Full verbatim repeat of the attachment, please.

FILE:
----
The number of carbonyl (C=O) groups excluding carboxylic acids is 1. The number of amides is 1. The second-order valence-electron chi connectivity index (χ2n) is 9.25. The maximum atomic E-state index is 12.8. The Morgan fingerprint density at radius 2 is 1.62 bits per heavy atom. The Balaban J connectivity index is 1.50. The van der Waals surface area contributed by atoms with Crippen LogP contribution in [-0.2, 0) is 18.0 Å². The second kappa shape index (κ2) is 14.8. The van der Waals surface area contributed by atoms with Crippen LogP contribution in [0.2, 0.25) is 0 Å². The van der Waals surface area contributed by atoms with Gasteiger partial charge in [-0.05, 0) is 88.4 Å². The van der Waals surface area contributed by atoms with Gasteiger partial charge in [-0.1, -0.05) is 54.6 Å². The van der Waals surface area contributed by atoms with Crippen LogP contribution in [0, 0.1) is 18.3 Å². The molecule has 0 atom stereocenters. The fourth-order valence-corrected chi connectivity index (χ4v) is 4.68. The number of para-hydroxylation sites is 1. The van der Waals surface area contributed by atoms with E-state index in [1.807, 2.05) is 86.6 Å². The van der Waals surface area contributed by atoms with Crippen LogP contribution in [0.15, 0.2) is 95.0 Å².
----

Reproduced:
The number of carbonyl (C=O) groups excluding carboxylic acids is 1. The number of amides is 1. The second-order valence-electron chi connectivity index (χ2n) is 9.25. The maximum atomic E-state index is 12.8. The Morgan fingerprint density at radius 2 is 1.62 bits per heavy atom. The Balaban J connectivity index is 1.50. The van der Waals surface area contributed by atoms with Crippen LogP contribution in [-0.2, 0) is 18.0 Å². The second kappa shape index (κ2) is 14.8. The van der Waals surface area contributed by atoms with Crippen LogP contribution in [0.2, 0.25) is 0 Å². The van der Waals surface area contributed by atoms with Gasteiger partial charge in [-0.05, 0) is 88.4 Å². The van der Waals surface area contributed by atoms with Gasteiger partial charge in [-0.1, -0.05) is 54.6 Å². The van der Waals surface area contributed by atoms with Crippen LogP contribution in [0, 0.1) is 18.3 Å². The molecule has 0 atom stereocenters. The fourth-order valence-corrected chi connectivity index (χ4v) is 4.68. The number of para-hydroxylation sites is 1. The van der Waals surface area contributed by atoms with E-state index in [1.807, 2.05) is 86.6 Å². The van der Waals surface area contributed by atoms with Crippen LogP contribution in [0.15, 0.2) is 95.0 Å².